Police warning over storing cash at home after 91-year-old woman has savings for her funeral stolen
'She just wanted to go home, that is to Heaven, those were her words'
The family of a 91-year-old woman who had her life savings stolen during a burglary said she had been saving the money for her funeral.
Thieves broke into and ransacked the Lisburn home of pensioner Lilly O'Hara last week.
They entered through the back door of the terraced home on the Low Road and tore the home apart before making off with thousands of pounds which had been hidden in the property.
It was Mrs O'Hara's life savings.
Her son John told UTV when he asked what she was doing with so much money in the house, she replied: "It was to bury me."
Mrs O'Hara has lived in the home for most of her life - six decades.
She was not home at the time of the burglary and John said he was thankful for that.
He added: "The manner in which the house was left, tells you the mentality of the persons or perpetrators who came into the house.
"I dread to think what would have happened if she was in at the time."
John said the theft brought him to tears.
"It's terrible, absolutely sad," he said. "She just wanted to go home, that is to Heaven, those were her words.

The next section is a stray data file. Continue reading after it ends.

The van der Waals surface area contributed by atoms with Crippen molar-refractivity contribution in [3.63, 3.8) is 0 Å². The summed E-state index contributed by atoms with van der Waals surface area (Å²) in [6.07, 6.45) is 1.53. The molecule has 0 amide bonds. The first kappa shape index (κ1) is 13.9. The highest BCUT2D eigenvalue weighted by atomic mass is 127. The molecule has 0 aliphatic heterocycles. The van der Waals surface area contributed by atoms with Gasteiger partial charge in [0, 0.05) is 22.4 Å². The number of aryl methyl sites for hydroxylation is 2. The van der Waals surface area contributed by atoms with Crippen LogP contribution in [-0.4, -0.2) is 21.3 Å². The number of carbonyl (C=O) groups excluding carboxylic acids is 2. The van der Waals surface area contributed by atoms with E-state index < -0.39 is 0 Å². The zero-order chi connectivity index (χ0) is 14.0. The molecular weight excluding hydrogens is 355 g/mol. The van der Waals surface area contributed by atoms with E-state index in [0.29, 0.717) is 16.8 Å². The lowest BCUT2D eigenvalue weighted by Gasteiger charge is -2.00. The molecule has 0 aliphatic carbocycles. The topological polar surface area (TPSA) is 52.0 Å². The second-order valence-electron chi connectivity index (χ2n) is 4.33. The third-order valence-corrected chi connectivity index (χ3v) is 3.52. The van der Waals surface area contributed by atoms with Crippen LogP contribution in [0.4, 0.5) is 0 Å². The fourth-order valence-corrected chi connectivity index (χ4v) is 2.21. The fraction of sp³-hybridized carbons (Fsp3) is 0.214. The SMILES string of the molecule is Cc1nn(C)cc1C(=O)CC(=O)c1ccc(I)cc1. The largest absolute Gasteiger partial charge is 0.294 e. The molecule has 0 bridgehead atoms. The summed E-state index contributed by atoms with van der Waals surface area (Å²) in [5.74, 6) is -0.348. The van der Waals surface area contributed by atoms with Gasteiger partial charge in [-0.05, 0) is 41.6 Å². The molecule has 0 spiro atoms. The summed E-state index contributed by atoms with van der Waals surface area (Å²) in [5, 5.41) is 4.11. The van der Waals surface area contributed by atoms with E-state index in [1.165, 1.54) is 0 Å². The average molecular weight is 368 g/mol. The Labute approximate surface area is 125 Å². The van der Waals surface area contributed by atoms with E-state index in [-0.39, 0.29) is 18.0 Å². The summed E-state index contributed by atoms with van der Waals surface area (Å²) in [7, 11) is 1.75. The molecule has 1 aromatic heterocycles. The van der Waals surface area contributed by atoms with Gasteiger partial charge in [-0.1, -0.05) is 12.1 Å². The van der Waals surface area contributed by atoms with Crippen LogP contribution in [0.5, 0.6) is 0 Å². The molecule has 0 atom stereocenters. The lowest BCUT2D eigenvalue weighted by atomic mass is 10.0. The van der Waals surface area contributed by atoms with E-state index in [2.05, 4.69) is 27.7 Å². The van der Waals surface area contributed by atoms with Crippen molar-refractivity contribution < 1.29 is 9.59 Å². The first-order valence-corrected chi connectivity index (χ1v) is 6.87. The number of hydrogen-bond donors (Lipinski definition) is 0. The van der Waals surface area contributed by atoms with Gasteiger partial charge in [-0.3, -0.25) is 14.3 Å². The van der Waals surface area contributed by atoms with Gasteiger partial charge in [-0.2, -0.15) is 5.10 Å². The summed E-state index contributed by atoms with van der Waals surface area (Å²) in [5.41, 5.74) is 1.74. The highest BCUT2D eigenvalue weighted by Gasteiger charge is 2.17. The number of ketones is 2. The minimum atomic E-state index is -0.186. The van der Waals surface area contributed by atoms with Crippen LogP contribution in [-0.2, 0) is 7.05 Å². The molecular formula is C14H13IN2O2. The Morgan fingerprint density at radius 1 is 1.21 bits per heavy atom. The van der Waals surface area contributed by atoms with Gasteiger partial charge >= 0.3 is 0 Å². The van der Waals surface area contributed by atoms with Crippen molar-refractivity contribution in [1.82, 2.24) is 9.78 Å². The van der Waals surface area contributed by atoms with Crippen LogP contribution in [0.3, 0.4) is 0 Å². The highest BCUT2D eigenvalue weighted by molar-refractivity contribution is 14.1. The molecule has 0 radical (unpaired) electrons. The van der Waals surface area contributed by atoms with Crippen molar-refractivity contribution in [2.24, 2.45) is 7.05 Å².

"That was the hardest bit for me to take. My mum - who I love - speaking and saying to God, 'I want to go home'."
The O'Hara family said they will try and not let the incident ruin their Christmas celebrations.
"The best Christmas I would get, and I speak for the family, is that these perpetrators are caught," said John.
Police have advised people not to have large amounts of cash hidden in their homes and to ensure elderly relatives and friends make arrangements to store money safely. Lisburn area commander, Chief Inspector John Wilson, said: "Keeping any amount of money hidden in your house is a big risk.
"This occupant has now lost a considerable amount of savings.
"Check with elderly relatives and friends, ask them if they are storing cash, and help them make arrangements for it to be stored in a bank, building society, credit union or any mechanism that ensures the money is safe from burglars.
"Don't make life easy for the criminal, because it just makes life hard for you."
In March, the Belfast Telegraph reported that there had been almost 5,000 attacks on people aged 65 and over in the preceding 12 months. The crimes included violence, sex assaults, robberies and burglaries; the latter making up 1,154 of the 4,766 incidents.
The revelations prompted calls for tougher prison sentences for those found to have preyed on the elderly.